I calmed myself. I knew that I needed answers and I had come so far to reach this point. A Nurse appeared. She called my name and asked if it was okay to weigh me and take my blood pressure. I joked, in front of everyone, that it is never okay to weigh me! She gently escorted me to a brightly lit room, with light yellow painted walls, in which a very wide chair was the weighing scales and she took my jacket and asked me to sit. I struggled to get into this oddly shaped chair, with it’s white metal arms and foot rests, and she set about recording my weight and taking my blood pressure; both of which were higher than I would have liked. I cracked a joke about my weight and another quip about my blood pressure being due to my sudden terror! The Nurse, as Nurses usually are, was a wonderful, kind, sincere, helpful bringer of comfort and reassurance.
Back to the waiting area I trundled, to watch clips of rural heaven on tv while catching myself avoiding any glance towards my fellow patients; my inner voice telling me that I am “…far too young to have Parkinsons Disease…”.
When Your Number’s Up.
Then, my allotted number, that I had been clutching on a ticket in my sweaty palm, appeared on the screen and from around the corner a middle-aged chap appeared who looked exactly as all Neurologists seem to look; somehow the role just seems perfect for them. He had the usual incredibly kind and reassuring countenance and suitable spectacles. So began what became an hour and a half of reflecting over my years of symptoms along with observation of me and of my physical symptoms in the room. This chap was not the man I was booked to see, but he did the ‘groundwork’ before the senior Neurologist joined us.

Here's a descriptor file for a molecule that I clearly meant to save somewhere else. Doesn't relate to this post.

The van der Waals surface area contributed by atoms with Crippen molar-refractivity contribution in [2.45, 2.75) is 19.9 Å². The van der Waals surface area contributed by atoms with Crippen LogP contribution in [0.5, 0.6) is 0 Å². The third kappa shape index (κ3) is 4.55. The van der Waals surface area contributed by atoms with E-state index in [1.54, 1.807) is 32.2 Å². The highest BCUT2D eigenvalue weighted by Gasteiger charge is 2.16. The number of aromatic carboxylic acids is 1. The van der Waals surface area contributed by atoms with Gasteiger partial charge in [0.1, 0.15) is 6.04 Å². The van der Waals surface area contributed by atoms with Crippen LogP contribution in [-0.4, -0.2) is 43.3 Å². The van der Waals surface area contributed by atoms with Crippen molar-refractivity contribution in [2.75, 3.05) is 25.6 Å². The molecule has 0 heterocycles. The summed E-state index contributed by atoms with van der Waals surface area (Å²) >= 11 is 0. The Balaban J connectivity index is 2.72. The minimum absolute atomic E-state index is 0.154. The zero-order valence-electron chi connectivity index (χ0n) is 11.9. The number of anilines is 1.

I continued to respond to symptom based questions, tick box questions and anecdotal questions and focused on trying to control my hand; the twitching made worse by my stressed and exhausted state. I was asked to write a paragraph, which was almost illegible, as usual. I wrote something humorous about the dullness of having to keep coming to hospital! These two talented men asking me deep and personal questions about everything.